Aspen Historical Society goes big to save images
November 1, 2010
ASPEN – Brittle maps from Aspen’s mining heyday, now more than a century old, are readily viewable for anyone who wants to see them thanks to a two-month digital scanning effort taking place at the Aspen Historical Society.
Staffers in the society’s archives are wrapping up the monumental task of scanning more than 900 oversized photos, maps and posters – all items that are far too large for the office’s standard 11-by-17-inch flatbed scanner.
A large roll scanner, which accommodates items up of to 55 inches in width and unlimited length, is making the project possible. With funding from the Thrift Shop, Aspen Elks Lodge and the Iselin Foundation, the society leased the machine from a Denver company – at a cost of about $3,000 – and set it up in the archive’s basement headquarters at the Wheeler/Stallard Museum in Aspen’s West End.
Four strong guys lugged the scanner down the stairs, and the archive staff began rummaging through items in the society’s collection that rarely see the light of day. What sounded initially like a routine project revealed some interesting finds, according to curator Lisa Hancock.
“I started in 1990 and I have never looked at some of this stuff,” she said. “That’s why I’m so excited to access it and know what it is.”
Several maps in the society’s collection are too big to scan, even with the large-scale scanner, but many others are now preserved digitally, making them accessible to researchers who can sit down at a computer and peruse the maps.
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Among the surprises is a 1951 aerial survey of Aspen, apparently the only known copy in existence, and posters that haven’t been unrolled in many years. A large William Henry Jackson photograph of Aspen, of which the society has the only known print, has now been scanned, as well.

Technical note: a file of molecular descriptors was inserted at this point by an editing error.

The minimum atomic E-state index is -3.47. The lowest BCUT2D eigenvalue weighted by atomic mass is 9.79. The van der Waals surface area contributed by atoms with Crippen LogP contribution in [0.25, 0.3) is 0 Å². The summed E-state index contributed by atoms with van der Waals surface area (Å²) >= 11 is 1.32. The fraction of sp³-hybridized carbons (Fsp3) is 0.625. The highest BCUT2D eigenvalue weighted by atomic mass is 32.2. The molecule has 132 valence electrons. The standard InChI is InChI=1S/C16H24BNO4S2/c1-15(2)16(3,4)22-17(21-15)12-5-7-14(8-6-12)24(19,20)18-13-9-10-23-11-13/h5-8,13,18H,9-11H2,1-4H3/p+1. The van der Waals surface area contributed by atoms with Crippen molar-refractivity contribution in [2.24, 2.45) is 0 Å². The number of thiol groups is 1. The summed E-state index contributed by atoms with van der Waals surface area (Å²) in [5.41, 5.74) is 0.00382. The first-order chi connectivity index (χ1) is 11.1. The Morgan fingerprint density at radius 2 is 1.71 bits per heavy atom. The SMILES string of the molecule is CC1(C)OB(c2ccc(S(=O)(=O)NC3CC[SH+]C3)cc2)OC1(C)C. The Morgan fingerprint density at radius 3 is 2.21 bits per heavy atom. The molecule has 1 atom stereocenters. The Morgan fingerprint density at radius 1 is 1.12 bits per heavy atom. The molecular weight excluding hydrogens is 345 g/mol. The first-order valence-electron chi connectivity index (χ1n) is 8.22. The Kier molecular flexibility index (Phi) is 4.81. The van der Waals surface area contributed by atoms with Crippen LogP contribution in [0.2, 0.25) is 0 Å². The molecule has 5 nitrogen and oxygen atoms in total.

The maps, especially, are in delicate shape. Some are paper on canvas that don’t unroll easily, said archivist Anna Scott, and some suffered water damage during the years they were stored in the basement of the county courthouse. They are attached to dowels and must be painstakingly removed from the wooden rods before archives technician Megan Cerise can run them through the scanner.
A large, bound volume of maps, U.S. Surveys of Mining Claims for Pitkin County, is also being disassembled so each page can be scanned.
“For us, this is exciting. For people who are into mining, it’s exciting,” Scott said.
“The thing with the maps is, they’re so big, we can’t really access them,” Hancock added. And, she said, if anything happens to the originals, the scanning effort should ensure the information is not lost.
Sending the maps out to be scanned would cost $25 to $100 per item, Scott said.
Since it has the machine on hand, the society also scanned old newspapers for the Mount Sopris Historical Society in Carbondale. Pages of the Carbondale Headlight and Crystal River Empire from the 1920s have now been digitally preserved.